Summer is upon us, and for many teens in this country, school’s already out. Now what? Typical and cherished summer activities like jobs, internships, and camps may be on hold. There is a general sense of uncertainty about what the coming months will bring, and higher levels of worry in cities and states that struggled with many cases of COVID-19. This is going to be a very different summer than usual for many teenagers and their families. As the weather heats up, here are four tips to guide parents in helping their teens plan for the months ahead.

Validate your teen’s reaction to current circumstances

Teens may be feeling disappointed, anxious, and/or sad about cancelled activities and events. They may have a sense of uncertainty about what is to come. They may also be missing friends and feeling socially isolated. While it can be tempting as a parent to jump into problem-solving mode when you see your teen in distress, first take some time to listen to their concerns. Express their worries back to them, letting them know that you hear what they are saying through your words, tone, and expression. It’s more important to help your teen feel heard and understood than to try to fix the problem in that moment.

Enlist your teen’s help in mapping out a daily structure

This could mean agreeing on rough times for meals, wake-up and bedtime, and incorporating physical activity into each day. (Accept that most teens like going to bed later and sleeping later than they did when they were younger.) Next, brainstorm together about how to fill the remaining time. Strike a balance between structure and down time, incorporating expectations for screens into the plan. Having a voice in these decisions and the opportunity to make adjustments as time goes by matter to teens. As you map out a plan together, keep in mind that boredom is not the enemy. While we, as a culture, have become less accustomed to down time and boredom in our daily lives, there are benefits to both.

Ask your teen which goals or hobbies they want to master or develop

Help teens decide on appropriate goals or hobbies to pursue over the course of the summer. Are they interested in learning to drive a car? Cook meals? Walk dogs or pet-sit? Maybe learn a language or take a course? Family resources need to factor into what’s possible, of course. Once they decide what they want to accomplish, help them sketch out a roadmap and action steps toward these goals. Determine how you, as a parent, can provide some scaffolding during this process while also supporting and celebrating your teen’s autonomy.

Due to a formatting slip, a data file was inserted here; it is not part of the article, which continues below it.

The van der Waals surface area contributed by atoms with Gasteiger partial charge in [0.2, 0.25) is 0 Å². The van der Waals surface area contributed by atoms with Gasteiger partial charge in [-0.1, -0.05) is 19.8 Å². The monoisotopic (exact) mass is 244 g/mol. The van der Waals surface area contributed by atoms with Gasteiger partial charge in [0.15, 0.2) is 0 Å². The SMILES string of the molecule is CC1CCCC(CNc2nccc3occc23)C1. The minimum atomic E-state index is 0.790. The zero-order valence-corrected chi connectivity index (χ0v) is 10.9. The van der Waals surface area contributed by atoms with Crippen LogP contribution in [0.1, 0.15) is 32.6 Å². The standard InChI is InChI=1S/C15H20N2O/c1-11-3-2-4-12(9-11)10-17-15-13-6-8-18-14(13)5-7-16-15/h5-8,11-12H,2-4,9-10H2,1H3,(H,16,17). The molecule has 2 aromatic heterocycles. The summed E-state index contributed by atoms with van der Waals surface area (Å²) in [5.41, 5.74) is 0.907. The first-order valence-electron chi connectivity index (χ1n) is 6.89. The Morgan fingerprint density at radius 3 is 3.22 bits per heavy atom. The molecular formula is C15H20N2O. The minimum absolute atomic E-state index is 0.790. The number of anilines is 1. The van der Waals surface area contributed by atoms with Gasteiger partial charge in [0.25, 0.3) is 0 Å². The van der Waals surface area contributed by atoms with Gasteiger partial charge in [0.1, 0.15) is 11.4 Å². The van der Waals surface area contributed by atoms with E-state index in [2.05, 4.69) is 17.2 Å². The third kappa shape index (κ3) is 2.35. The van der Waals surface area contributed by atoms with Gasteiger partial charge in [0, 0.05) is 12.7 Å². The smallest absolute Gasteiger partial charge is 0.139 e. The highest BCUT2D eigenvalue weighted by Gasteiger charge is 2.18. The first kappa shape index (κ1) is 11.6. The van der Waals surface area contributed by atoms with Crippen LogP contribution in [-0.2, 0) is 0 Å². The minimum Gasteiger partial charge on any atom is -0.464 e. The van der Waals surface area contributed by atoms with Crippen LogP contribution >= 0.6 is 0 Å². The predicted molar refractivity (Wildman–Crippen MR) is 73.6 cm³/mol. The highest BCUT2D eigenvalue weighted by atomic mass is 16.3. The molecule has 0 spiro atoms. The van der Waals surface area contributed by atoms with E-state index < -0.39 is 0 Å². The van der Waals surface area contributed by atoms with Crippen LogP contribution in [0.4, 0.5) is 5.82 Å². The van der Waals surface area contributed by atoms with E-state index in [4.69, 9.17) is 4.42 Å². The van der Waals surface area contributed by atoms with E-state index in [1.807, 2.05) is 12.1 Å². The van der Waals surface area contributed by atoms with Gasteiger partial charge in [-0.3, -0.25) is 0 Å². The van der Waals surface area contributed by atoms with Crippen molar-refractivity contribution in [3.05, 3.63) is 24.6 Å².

Set clear guidelines around socializing

The coronavirus hasn’t disappeared, so try to stay aware of how it’s affecting your community. Decide on guidelines and expectations for your family members in terms of social distancing and preventive measures, such as washing hands often and wearing face masks when distancing isn’t possible. Families may differ in their approaches, depending on how vulnerable family members might be to illness as well as other factors.

Talk to your teen about what these decisions will mean for various social interactions. Take stock of how secure or leaky your family bubble has been, in terms of the interactions you have had with people outside of the family over the past few months, and discuss any changes for the summer. Be explicit. What will this mean for your teen’s interactions with friends and extended family members? What about wearing masks, trips to stores, and joining in various indoor and outdoor activities? Be clear about which rules and expectations are non-negotiable and which are negotiable based on your family’s risk factors, state guidelines, and your own threshold for safety. Your teen will likely face challenges and obstacles in following these plans, so it can be helpful to anticipate these in advance and recruit your teen in problem-solving how to manage them.

It all boils down to listening to your teen and empowering them to take an active role in planning. While this likely isn’t going to be the summer they’d planned on, with luck it will still hold joyful moments and opportunities to develop resilience and a sense of autonomy.

For more information on coronavirus and COVID-19, see the Harvard Health Publishing Coronavirus Resource Center and our “Parenting in a Pandemic” webcast.

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